Somewhere between Grandaddy and the Eagles, between the new school Northern California rock sound and the old school Southern California rock sound, lies Jackpot. So who are these guys? You may know singer and guitar player Rusty Miller from his stint playing guitar for Cake (that's him on their big number, 1998's "Never There"). Apparently Miller has substantial songwriting chops of his own; you will not be able to keep yourself from singing along to "Pennies", a collection of stray slack hooks laid over a driving snare beat that stays just shy of sugary pop. "Sideways" follows a similar melody-driven formula to arrive at a less aggressive pop number that is the stuff of chart success. The number, packing slightly more angst, saunters along a straightforward beat with the same sort of road-trip-home melancholy of the Smashing Pumpkins' "1979".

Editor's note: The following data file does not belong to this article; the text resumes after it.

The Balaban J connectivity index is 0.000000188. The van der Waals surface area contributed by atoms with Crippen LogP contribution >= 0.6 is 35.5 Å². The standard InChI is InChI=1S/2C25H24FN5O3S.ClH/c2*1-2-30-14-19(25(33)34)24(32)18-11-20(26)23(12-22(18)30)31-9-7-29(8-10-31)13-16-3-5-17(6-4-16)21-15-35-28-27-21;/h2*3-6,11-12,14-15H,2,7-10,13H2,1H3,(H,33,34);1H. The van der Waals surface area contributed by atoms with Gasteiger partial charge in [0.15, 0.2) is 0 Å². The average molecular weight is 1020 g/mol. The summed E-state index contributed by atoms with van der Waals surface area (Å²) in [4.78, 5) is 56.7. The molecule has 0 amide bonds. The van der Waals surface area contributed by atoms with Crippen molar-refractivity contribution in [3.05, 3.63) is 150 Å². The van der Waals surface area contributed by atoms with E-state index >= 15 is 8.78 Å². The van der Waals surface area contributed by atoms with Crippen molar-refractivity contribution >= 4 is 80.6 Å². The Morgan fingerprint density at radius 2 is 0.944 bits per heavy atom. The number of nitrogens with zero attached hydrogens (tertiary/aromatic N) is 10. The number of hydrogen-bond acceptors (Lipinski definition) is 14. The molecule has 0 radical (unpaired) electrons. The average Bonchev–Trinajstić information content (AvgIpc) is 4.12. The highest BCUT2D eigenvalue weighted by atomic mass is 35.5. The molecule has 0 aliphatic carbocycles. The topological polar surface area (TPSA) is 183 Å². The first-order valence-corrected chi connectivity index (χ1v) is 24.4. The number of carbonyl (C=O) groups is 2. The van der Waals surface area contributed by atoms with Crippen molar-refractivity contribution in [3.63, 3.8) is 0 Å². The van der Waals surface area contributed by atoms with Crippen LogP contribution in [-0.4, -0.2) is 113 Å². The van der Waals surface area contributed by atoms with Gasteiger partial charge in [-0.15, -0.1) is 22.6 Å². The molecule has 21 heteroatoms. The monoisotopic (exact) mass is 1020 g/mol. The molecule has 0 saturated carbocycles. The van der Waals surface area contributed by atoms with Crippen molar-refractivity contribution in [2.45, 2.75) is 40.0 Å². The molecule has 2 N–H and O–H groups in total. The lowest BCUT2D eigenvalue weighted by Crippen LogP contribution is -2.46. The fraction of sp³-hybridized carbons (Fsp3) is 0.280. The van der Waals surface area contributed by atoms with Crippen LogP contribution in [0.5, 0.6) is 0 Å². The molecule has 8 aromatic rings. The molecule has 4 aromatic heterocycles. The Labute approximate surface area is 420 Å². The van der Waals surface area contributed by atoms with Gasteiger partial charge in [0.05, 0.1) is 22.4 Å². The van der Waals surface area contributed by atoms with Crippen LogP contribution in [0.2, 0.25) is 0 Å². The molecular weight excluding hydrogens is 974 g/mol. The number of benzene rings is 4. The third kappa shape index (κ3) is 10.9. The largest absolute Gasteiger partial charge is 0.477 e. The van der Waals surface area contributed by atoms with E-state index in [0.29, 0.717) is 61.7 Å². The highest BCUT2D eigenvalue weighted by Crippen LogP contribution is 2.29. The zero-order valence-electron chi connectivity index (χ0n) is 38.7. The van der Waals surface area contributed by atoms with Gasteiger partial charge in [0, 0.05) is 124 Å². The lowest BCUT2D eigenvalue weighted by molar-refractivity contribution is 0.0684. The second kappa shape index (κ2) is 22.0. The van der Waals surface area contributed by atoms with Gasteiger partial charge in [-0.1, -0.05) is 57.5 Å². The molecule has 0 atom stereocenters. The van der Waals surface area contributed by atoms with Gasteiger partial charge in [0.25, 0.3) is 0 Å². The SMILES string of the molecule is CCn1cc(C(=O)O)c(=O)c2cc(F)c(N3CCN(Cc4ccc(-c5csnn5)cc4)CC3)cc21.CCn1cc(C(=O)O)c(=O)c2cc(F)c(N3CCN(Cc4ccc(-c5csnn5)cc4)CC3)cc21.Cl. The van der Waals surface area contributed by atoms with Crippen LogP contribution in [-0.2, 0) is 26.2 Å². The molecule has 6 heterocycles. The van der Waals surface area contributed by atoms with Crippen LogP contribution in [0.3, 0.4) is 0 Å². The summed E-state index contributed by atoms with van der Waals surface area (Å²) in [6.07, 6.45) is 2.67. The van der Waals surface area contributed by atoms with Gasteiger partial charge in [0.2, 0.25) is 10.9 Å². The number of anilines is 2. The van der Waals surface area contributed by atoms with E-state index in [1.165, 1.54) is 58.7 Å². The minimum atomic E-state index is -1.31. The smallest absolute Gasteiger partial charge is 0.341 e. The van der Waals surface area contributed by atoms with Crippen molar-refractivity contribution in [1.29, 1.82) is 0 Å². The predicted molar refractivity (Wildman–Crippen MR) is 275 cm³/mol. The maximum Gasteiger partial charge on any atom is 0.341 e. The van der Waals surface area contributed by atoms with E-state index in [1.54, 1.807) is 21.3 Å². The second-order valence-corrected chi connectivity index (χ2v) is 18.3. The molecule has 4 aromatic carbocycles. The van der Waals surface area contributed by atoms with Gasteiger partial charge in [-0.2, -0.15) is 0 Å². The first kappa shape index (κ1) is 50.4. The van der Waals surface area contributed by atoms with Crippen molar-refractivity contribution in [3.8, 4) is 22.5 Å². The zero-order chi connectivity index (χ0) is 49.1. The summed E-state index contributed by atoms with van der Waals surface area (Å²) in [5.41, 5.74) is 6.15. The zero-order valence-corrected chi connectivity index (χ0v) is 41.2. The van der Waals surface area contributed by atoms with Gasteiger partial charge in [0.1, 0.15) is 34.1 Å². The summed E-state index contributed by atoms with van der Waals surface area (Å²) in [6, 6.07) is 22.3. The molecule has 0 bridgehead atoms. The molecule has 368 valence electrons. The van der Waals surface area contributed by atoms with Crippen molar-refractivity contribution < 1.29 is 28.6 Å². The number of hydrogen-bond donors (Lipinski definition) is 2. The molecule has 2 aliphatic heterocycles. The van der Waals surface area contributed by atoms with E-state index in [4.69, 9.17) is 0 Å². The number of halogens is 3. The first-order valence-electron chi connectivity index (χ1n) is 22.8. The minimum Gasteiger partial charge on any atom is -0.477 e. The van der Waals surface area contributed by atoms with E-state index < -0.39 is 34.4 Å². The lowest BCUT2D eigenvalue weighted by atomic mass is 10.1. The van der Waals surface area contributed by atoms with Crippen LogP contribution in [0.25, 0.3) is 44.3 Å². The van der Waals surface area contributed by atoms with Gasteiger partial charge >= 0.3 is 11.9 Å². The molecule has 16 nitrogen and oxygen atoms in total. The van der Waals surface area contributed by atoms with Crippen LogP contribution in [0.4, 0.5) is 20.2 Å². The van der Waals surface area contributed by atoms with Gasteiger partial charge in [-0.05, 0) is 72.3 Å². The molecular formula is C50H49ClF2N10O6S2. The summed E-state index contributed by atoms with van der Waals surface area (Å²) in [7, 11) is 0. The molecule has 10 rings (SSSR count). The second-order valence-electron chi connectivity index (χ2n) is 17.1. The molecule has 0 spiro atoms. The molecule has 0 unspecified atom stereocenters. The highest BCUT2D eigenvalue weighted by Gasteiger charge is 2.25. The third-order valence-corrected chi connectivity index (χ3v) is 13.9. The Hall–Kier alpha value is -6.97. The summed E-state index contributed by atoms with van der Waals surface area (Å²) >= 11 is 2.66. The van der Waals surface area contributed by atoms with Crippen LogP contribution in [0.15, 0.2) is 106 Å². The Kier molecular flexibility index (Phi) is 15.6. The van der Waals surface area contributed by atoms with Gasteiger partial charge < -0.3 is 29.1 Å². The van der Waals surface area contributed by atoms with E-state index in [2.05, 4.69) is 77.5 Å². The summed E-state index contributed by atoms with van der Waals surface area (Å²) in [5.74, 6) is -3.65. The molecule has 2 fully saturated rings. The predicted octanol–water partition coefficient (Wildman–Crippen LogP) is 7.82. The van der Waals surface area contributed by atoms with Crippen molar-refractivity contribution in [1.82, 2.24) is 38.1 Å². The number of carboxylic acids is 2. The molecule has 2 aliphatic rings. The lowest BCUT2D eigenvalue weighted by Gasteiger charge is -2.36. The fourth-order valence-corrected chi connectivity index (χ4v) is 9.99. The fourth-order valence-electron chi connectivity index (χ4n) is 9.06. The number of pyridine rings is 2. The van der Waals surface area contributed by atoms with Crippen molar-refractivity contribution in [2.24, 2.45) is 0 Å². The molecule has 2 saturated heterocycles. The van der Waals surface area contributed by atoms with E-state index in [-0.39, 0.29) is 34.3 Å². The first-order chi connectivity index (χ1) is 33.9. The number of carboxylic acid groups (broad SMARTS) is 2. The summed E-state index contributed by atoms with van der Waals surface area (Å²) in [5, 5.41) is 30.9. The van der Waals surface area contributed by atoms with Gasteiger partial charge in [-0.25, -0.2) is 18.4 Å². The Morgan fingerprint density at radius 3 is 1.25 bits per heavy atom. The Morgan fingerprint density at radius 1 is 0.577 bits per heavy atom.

The quartet's slick rock has earned it raves in rags including the New York Times, though sometimes it is kind of hard to hear what all the fuss is about. Sure, the album's high points are pretty high, but about half of the songs struggle for real estate in your short-term memory. Still, Shiny Things has enough hits to make it commercially viable, almost guaranteeing that Jackpot will have more shots at creating the perfect pop album.